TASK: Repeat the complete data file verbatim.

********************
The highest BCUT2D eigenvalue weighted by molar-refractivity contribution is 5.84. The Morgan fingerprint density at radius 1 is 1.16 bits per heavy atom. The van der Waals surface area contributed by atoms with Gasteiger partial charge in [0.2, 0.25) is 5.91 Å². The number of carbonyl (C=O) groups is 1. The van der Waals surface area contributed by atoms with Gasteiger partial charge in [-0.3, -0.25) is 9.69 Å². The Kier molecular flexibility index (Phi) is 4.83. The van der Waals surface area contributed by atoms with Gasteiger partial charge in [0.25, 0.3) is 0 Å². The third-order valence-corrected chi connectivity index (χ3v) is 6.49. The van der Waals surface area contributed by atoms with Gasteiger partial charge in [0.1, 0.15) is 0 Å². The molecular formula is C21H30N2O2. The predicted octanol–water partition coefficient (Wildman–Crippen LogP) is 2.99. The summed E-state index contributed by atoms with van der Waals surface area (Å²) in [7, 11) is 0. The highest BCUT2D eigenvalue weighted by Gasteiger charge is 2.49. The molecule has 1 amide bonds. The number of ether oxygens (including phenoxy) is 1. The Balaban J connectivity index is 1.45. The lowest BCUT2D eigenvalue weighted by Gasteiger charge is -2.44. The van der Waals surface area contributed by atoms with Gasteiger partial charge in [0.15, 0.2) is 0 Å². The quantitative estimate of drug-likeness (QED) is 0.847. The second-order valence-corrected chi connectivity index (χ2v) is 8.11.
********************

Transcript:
The highest BCUT2D eigenvalue weighted by molar-refractivity contribution is 5.84. The Morgan fingerprint density at radius 1 is 1.16 bits per heavy atom. The van der Waals surface area contributed by atoms with Gasteiger partial charge in [0.2, 0.25) is 5.91 Å². The number of carbonyl (C=O) groups is 1. The van der Waals surface area contributed by atoms with Gasteiger partial charge in [-0.3, -0.25) is 9.69 Å². The Kier molecular flexibility index (Phi) is 4.83. The van der Waals surface area contributed by atoms with Gasteiger partial charge in [0.25, 0.3) is 0 Å². The third-order valence-corrected chi connectivity index (χ3v) is 6.49. The van der Waals surface area contributed by atoms with Gasteiger partial charge in [0.1, 0.15) is 0 Å². The molecular formula is C21H30N2O2. The predicted octanol–water partition coefficient (Wildman–Crippen LogP) is 2.99. The summed E-state index contributed by atoms with van der Waals surface area (Å²) in [7, 11) is 0. The highest BCUT2D eigenvalue weighted by Gasteiger charge is 2.49. The molecule has 1 amide bonds. The number of ether oxygens (including phenoxy) is 1. The Balaban J connectivity index is 1.45. The lowest BCUT2D eigenvalue weighted by Gasteiger charge is -2.44. The van der Waals surface area contributed by atoms with Gasteiger partial charge in [0.15, 0.2) is 0 Å². The quantitative estimate of drug-likeness (QED) is 0.847. The second-order valence-corrected chi connectivity index (χ2v) is 8.11.